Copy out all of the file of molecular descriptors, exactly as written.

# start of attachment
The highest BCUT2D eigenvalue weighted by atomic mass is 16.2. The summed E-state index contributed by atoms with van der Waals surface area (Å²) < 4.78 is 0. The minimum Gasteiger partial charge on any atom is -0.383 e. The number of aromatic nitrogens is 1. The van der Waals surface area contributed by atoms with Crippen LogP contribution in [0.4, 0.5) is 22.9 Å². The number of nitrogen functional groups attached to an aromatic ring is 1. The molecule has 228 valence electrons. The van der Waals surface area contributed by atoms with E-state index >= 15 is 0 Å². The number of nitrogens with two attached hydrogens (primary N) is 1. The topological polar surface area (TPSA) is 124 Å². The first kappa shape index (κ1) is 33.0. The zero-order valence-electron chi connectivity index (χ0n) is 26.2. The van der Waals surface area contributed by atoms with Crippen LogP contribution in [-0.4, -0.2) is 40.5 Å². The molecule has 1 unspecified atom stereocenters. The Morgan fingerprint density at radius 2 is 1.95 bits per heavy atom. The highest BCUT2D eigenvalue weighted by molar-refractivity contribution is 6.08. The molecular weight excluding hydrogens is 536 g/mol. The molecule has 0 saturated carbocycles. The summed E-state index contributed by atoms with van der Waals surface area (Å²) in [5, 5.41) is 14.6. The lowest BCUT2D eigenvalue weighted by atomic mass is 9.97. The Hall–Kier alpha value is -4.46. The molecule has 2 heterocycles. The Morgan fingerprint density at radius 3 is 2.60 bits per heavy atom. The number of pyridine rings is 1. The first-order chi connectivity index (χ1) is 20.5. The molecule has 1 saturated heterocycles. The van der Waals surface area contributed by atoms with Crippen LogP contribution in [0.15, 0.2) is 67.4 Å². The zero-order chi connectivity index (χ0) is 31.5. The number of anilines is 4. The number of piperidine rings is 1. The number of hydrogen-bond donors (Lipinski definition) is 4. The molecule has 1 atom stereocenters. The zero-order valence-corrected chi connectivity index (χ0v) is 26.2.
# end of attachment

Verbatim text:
The highest BCUT2D eigenvalue weighted by atomic mass is 16.2. The summed E-state index contributed by atoms with van der Waals surface area (Å²) < 4.78 is 0. The minimum Gasteiger partial charge on any atom is -0.383 e. The number of aromatic nitrogens is 1. The van der Waals surface area contributed by atoms with Crippen LogP contribution in [0.4, 0.5) is 22.9 Å². The number of nitrogen functional groups attached to an aromatic ring is 1. The molecule has 228 valence electrons. The van der Waals surface area contributed by atoms with E-state index >= 15 is 0 Å². The number of nitrogens with two attached hydrogens (primary N) is 1. The topological polar surface area (TPSA) is 124 Å². The first kappa shape index (κ1) is 33.0. The zero-order valence-electron chi connectivity index (χ0n) is 26.2. The van der Waals surface area contributed by atoms with Crippen LogP contribution in [-0.4, -0.2) is 40.5 Å². The molecule has 1 unspecified atom stereocenters. The Morgan fingerprint density at radius 2 is 1.95 bits per heavy atom. The highest BCUT2D eigenvalue weighted by molar-refractivity contribution is 6.08. The molecular weight excluding hydrogens is 536 g/mol. The molecule has 0 saturated carbocycles. The summed E-state index contributed by atoms with van der Waals surface area (Å²) in [5, 5.41) is 14.6. The lowest BCUT2D eigenvalue weighted by atomic mass is 9.97. The Hall–Kier alpha value is -4.46. The molecule has 2 heterocycles. The Morgan fingerprint density at radius 3 is 2.60 bits per heavy atom. The number of pyridine rings is 1. The first-order chi connectivity index (χ1) is 20.5. The molecule has 1 saturated heterocycles. The van der Waals surface area contributed by atoms with Crippen LogP contribution in [0.15, 0.2) is 67.4 Å². The zero-order chi connectivity index (χ0) is 31.5. The number of anilines is 4. The number of piperidine rings is 1. The number of hydrogen-bond donors (Lipinski definition) is 4. The molecule has 1 atom stereocenters. The zero-order valence-corrected chi connectivity index (χ0v) is 26.2.